Healthy eating is the new trend, and it's taking over by storm. More people are growing cautious over the things they put in their bodies, requesting more plant-based meals and actually changing their diets. You can expect green vegetables to be the 2021 craze, as well as a continuation of plant-based meat options. Another perk is that focusing on greens is more eco-friendly and sustainable, which is another draw for younger demographics.

4. Take-Out and Delivery

As technology makes access to delivery easier, it's efficient in allowing consumers to continue their busy schedules without having to sit down in a restaurant to eat. More people are dropping by to pick up orders or simply requesting somebody to deliver them through various apps. Restaurants will be pushed to cater to those consumers more frequently in the upcoming year, and they will need to expand on their menu and carry-out options for those orders that leave their location. This will take thought, foresight, and the equipment and staff to deliver quality.

5. Fermented Drinks 

Kombucha has been flying off the shelves since it appeared on many people's radar due to a meme on social media. Upon discovering it, it's created and remained a trend due to the health benefits that come with drinking it, especially in communities that are more health-conscious to begin with. We anticipate this trend to continue growing, though, even into cities or certain parts of the country that have had limited exposure to soft drink alternatives like kombucha. Here’s to the ‘booch!

6. Strange and Out There

While trends are exciting, more operations are getting bold when it comes to growing their business and gaining attention. The 2021 year will bring more eye-catching menu items and ideas that are a little wild in comparison to the typical plain burger or salad. To make sure these items are crave-worthy, you'll notice they're only offered for a limited time. This is a great play on marketing and pushes hungry customers to want to try the newest item before it's gone forever. 

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How Healthcare Foodservice Leaders Are Responding in 2020

Pressure was placed on healthcare foodservice leaders to develop an unexpected pandemic response plan.

Many have prepared for emergencies like fires, tornadoes, hurricanes, or mass shootings, but a pandemic was not on the list for the near future. Since being prepared is key to any good action plan, a lot of pressure was placed on healthcare foodservice leaders to develop an unexpected pandemic response plan. Nonetheless, they stepped up to the plate and knocked it out of the park with response plans created to anticipate the worst, respond immediately, and adapt to the inevitable changes to come. Circumstances differ from hospital to hospital due to location and outbreak, but food service leaders are working hard to keep providing food to patients and staff.

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The Importance of Flexibility in Foodservice

Flexibility is a great way to create happy customers, and it's an even better way to increase profits.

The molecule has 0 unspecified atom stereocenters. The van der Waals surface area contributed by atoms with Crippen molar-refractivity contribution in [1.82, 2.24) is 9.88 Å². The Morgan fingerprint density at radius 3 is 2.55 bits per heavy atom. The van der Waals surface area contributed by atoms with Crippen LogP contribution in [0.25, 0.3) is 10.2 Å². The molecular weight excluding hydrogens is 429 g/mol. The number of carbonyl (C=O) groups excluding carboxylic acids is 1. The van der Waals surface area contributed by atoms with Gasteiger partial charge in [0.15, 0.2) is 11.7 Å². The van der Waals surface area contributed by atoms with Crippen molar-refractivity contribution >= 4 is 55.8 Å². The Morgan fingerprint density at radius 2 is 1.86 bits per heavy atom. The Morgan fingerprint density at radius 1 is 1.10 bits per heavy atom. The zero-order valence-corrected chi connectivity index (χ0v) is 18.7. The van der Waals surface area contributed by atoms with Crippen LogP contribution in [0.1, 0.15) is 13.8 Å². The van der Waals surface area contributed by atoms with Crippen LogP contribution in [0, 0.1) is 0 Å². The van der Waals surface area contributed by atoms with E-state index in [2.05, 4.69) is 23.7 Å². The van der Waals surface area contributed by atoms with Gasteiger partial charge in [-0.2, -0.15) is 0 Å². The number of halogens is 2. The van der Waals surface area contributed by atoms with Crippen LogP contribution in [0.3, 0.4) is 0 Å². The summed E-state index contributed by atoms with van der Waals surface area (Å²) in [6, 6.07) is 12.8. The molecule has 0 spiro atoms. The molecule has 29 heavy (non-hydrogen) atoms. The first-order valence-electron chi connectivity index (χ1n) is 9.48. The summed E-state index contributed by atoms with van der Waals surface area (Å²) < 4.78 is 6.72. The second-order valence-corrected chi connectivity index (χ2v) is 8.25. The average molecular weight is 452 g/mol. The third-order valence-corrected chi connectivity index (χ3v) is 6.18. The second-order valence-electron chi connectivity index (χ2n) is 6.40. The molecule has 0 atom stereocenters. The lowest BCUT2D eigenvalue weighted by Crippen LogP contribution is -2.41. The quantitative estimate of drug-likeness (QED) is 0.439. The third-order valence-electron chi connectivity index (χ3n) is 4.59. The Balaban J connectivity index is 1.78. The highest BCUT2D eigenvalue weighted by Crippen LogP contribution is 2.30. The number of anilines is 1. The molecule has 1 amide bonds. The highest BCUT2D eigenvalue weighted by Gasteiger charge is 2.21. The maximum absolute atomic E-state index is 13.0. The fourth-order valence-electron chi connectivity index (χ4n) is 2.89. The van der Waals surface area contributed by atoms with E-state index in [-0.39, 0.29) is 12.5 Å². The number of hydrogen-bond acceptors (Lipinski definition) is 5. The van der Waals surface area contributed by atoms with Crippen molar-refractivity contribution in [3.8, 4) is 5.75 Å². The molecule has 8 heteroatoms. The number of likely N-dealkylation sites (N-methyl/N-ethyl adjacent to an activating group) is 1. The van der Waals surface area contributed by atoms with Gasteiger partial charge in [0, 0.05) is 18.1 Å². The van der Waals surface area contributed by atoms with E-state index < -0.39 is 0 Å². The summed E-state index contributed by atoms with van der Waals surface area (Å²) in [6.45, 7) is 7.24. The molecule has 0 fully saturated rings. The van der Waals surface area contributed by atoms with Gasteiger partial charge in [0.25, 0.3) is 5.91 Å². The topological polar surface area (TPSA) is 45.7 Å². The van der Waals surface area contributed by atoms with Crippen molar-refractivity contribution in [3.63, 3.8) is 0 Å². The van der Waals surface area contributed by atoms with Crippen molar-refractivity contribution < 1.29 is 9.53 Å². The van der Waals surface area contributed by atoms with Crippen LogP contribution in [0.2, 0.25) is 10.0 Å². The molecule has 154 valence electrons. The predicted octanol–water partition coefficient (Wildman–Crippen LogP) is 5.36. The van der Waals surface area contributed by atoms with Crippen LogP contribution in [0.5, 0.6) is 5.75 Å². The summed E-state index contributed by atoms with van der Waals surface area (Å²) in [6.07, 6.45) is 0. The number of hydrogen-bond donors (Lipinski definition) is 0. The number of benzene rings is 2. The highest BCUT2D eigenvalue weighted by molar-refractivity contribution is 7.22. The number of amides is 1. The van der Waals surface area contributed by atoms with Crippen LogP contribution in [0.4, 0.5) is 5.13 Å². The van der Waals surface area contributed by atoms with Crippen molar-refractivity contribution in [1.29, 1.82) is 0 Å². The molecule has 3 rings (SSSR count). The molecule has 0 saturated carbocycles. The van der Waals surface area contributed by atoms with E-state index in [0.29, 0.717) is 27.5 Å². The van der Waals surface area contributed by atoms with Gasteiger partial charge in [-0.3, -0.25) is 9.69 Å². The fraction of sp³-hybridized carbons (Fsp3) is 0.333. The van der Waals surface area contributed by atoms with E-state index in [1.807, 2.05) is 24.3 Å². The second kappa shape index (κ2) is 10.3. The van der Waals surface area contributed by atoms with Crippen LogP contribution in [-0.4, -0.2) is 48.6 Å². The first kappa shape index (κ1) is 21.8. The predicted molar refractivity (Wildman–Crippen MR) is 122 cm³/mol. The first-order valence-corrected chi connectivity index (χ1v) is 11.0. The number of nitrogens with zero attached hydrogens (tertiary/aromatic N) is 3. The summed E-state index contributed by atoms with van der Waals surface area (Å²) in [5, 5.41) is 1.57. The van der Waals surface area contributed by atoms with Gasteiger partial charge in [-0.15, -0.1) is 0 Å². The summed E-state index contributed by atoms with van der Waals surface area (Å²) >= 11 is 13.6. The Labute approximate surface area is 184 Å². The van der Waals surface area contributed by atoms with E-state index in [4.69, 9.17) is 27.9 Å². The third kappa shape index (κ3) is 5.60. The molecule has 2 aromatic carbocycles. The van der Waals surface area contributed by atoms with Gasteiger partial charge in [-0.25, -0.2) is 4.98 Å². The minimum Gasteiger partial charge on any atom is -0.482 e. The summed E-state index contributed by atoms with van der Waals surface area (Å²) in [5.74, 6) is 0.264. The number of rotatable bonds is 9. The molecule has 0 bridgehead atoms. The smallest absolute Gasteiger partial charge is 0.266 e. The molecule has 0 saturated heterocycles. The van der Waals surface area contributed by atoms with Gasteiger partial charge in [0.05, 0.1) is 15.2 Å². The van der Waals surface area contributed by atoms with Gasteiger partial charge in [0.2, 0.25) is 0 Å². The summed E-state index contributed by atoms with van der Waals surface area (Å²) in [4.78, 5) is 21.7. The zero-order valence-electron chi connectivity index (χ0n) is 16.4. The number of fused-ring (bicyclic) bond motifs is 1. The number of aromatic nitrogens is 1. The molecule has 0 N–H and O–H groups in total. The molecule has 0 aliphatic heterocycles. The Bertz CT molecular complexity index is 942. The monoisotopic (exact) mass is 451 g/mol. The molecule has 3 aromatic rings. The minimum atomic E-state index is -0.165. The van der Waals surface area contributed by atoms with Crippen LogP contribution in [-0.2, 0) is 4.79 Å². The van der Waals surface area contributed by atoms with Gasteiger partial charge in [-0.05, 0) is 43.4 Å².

All across the landscape of food and beverage, we're seeing certain types of operations go beyond their traditional services as they look for greater potential. C-stores are becoming more like coffee shops. Coffee shops are gaining fast casual characteristics. Fast casual restaurants are taking on more fine-dining type elements. And all across our industry, cross over is becoming commonplace.

Essentially, it's up to operators to think outside the box. How are they doing this? For starters, they're rethinking common conceptions about food and beverage service times and are coming up with some creative alternatives.

Just because an operation thrives as a high-end coffee shop during the day doesn't mean it has to close its doors at night. A serving cart that provides pastries and cereals for breakfast can also double as a dessert bar at night. Omelet stations for brunch can shift out their service to a pasta station at night. That coffee shop we mentioned? What if it doubled as a cocktail bar at night?

The key here is flexibility -- flexibility in thought, flexibility in concept, flexibility in execution, and the flexibility in the equipment it takes to pull it all off.

MENU VERSATILITY

When it comes to flexible serving options, the first thing to consider is the ability to serve multiple types of menu items from the same location. This means a given piece of real estate can be attractive to customers and guests for greater periods of time. This is the ultimate in flexibility and profitability.

MOBILITY

The next step in flexibility is having the ability to take foods and beverages to the guest instead of the guest needing to come to the operator. Mobile serving stations are an easy way to transform the point-of-sale from point-to-point.

USABILITY

The final aspect of flexibility is to find equipment that is known for its usability. How easy is it to transform a serving cart from breakfast service to lunch? Are carts easy to move? How long does it take to clean? What about service and maintenance? The bottom line is flexibility is only implemented by staff members, so equipment needs to be easy to use.

MISE EN PLACE